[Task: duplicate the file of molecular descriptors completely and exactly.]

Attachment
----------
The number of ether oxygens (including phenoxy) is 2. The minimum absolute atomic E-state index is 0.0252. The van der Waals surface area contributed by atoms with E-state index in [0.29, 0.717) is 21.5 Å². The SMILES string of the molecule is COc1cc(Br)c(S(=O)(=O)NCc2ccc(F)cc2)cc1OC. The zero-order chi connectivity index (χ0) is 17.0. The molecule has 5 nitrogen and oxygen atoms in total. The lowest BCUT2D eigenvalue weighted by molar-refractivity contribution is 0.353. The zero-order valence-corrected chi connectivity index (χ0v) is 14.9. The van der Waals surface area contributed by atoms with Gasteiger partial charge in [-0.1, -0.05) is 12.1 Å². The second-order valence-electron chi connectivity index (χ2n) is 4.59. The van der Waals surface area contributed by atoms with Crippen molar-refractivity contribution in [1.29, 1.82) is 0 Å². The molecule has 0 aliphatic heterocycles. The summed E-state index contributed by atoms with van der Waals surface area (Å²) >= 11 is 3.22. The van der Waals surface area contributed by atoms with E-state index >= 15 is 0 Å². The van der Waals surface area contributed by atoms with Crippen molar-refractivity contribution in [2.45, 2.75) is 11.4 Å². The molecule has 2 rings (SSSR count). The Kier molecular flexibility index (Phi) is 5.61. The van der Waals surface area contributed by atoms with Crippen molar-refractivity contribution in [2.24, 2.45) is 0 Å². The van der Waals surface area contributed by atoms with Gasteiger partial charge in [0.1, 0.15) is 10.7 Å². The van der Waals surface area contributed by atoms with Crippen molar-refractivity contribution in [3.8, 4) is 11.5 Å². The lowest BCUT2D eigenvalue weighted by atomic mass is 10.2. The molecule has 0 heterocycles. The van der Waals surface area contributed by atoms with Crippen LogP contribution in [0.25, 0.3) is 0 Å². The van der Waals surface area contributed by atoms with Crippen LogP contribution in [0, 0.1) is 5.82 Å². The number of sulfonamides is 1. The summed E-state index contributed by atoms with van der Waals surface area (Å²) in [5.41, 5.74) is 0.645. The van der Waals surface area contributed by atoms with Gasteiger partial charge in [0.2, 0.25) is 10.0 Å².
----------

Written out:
The number of ether oxygens (including phenoxy) is 2. The minimum absolute atomic E-state index is 0.0252. The van der Waals surface area contributed by atoms with E-state index in [0.29, 0.717) is 21.5 Å². The SMILES string of the molecule is COc1cc(Br)c(S(=O)(=O)NCc2ccc(F)cc2)cc1OC. The zero-order chi connectivity index (χ0) is 17.0. The molecule has 5 nitrogen and oxygen atoms in total. The lowest BCUT2D eigenvalue weighted by molar-refractivity contribution is 0.353. The zero-order valence-corrected chi connectivity index (χ0v) is 14.9. The van der Waals surface area contributed by atoms with Gasteiger partial charge in [-0.1, -0.05) is 12.1 Å². The second-order valence-electron chi connectivity index (χ2n) is 4.59. The van der Waals surface area contributed by atoms with Crippen molar-refractivity contribution in [1.29, 1.82) is 0 Å². The molecule has 0 aliphatic heterocycles. The summed E-state index contributed by atoms with van der Waals surface area (Å²) >= 11 is 3.22. The van der Waals surface area contributed by atoms with E-state index >= 15 is 0 Å². The van der Waals surface area contributed by atoms with Crippen molar-refractivity contribution in [2.45, 2.75) is 11.4 Å². The molecule has 2 rings (SSSR count). The Kier molecular flexibility index (Phi) is 5.61. The van der Waals surface area contributed by atoms with Crippen molar-refractivity contribution in [2.24, 2.45) is 0 Å². The van der Waals surface area contributed by atoms with Gasteiger partial charge in [0.1, 0.15) is 10.7 Å². The van der Waals surface area contributed by atoms with Crippen molar-refractivity contribution in [3.8, 4) is 11.5 Å². The lowest BCUT2D eigenvalue weighted by atomic mass is 10.2. The molecule has 0 heterocycles. The van der Waals surface area contributed by atoms with Crippen LogP contribution in [0.25, 0.3) is 0 Å². The van der Waals surface area contributed by atoms with Crippen LogP contribution in [0, 0.1) is 5.82 Å². The number of sulfonamides is 1. The summed E-state index contributed by atoms with van der Waals surface area (Å²) in [5.41, 5.74) is 0.645. The van der Waals surface area contributed by atoms with Gasteiger partial charge in [0.2, 0.25) is 10.0 Å².